This morning, I write from an aching place. I am wrecked. To those of you who worry about my mental health, don’t fret, this isn’t “wrecked” in a psychiatric way. I recently read an article addressing how after living in the developing world and dealing with areas of injustice and poverty as a rich and privileged person “gets easier”. The article refuted it and I agree wholeheartedly. I think when the issues of poverty and inequality are easy, we have ceased looking at those around us as human.
Sit with me this morning, grab your coffee and let me tell you a story.
First a little history:
When we first moved to Ethiopia, we asked many people, Ethiopian and expatriate alike, what “rules” they had when it came to the beggar situation, the people we had to walk and drive by, some with obvious medical conditions, others, young mothers with kids running between cars. Honestly, life is just really more comfortable when they are not there.
Some people told us they give a little bit to everyone who asks. Others have made it their guide to give more to a few. In general, most Ethiopian we talked to seemed to have a demographic they looked for, the least able to provide for themselves.
A few general thoughts as we prayed we made our own set of principles.
This doesn’t refer to our community, it’s a different ball of wax when living in a community but unknown beggars on the streets in cities or in the market places.
-Don’t set “rules”. Rather, have a set of guiding principles but always be open to the Spirit’s prompting.
I am going to list our current principles, not because I think we have the right answers and this list should be emulated, but just so you have more context on the wrestling. Our principles evolve over time and sometimes we throw them out the window because we know the Lord hasn’t asked us to shut up our hearts towards anyone. And sometimes we are weary or hard-hearted or have nothing left and we walk on by, pretending not to see.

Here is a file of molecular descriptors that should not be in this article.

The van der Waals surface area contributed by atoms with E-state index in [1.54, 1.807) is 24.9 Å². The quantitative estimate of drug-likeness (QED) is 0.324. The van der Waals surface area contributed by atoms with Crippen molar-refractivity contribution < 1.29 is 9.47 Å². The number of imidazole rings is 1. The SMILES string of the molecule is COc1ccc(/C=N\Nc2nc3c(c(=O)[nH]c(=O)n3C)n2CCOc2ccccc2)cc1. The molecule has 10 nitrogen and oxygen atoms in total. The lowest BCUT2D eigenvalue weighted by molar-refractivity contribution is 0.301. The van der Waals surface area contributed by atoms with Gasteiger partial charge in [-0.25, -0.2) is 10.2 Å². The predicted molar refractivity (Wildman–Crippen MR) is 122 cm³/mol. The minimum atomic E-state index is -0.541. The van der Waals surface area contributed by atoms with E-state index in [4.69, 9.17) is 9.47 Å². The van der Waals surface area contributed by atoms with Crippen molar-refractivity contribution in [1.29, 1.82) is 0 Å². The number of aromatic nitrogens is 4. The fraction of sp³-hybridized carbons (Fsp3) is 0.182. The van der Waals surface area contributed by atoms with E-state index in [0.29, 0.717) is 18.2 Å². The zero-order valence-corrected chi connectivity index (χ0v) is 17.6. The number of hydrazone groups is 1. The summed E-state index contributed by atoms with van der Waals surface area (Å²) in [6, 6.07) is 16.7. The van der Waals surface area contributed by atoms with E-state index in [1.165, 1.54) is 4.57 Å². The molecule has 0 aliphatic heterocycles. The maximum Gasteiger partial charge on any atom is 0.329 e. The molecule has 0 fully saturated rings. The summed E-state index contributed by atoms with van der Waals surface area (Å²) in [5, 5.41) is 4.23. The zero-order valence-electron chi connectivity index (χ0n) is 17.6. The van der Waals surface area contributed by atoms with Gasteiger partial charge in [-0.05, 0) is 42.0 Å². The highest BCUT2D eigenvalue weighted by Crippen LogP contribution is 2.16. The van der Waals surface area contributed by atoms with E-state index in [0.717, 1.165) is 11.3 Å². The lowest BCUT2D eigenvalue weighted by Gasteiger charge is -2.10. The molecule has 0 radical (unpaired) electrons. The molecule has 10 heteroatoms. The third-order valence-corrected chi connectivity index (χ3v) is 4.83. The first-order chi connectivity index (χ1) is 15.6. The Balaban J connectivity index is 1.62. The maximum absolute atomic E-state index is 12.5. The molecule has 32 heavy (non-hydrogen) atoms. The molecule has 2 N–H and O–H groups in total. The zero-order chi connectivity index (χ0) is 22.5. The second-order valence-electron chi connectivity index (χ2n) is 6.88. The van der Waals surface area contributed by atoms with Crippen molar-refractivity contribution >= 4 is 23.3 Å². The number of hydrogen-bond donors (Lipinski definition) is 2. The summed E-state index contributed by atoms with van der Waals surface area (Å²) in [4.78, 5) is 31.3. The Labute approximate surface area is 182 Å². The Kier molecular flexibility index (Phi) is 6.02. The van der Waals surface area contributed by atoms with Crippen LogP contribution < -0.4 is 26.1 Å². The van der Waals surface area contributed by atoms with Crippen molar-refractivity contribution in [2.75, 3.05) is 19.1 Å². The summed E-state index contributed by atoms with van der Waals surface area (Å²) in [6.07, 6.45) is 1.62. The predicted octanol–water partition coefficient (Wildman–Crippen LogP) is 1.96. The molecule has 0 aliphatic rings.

Our priniciples we have gleaned that also fit for us are as follows:
1) If possible, try to hire the person to do some sort of job. This preserves dignity and empowers. This may mean I have three boys in the market with me to haul a load I am capable of carrying, which feels yucky to me to be served in this way. Many times this isn’t a possibility.
2) Give to disabled or those with significant medical difficulty
3) Give to moms with kids, their step after this if begging on the streets doesn’t pan out is prostitution. They are there as last resort already. Put the money into mom’s hand, not the children’s.
4) Give to the elderly, especially elderly women.
5) Beggars are people with stories, look them in the eyes and value the man/woman/child as a precious and loved creation of God.
6) If a child is selling something, (gum, tissues, olive branches used as toothbrushes, etc, etc) buy from them.
7) Don’t give to able-bodied men or able-bodied children. If a small child is asking, we try to find the connected adult to not affirm the child’s future in begging.
Okay, time for the story.
We are in Bahir Dar for a long weekend. Jon is at a renewable energy conference (think solar, wind, water, all natural ways of generating energy). The girls and I plan to fill our days with walking the lovely streets and eating ourselves silly on fried foods we can buy from vendors, reading, swimming and I am hoping to squeeze in their math lessons. Yesterday, the conference hadn’t started but we came up to do our stocking up for a few months. Jon and the girls sat in the van as I went to the grocery to buy several months of supplies.
The grocery store is very close to the bus station. We had heard that there had been an influx of mothers with small children coming into Bahir Dar from drought and famine affected areas of the countryside, just trying to survive.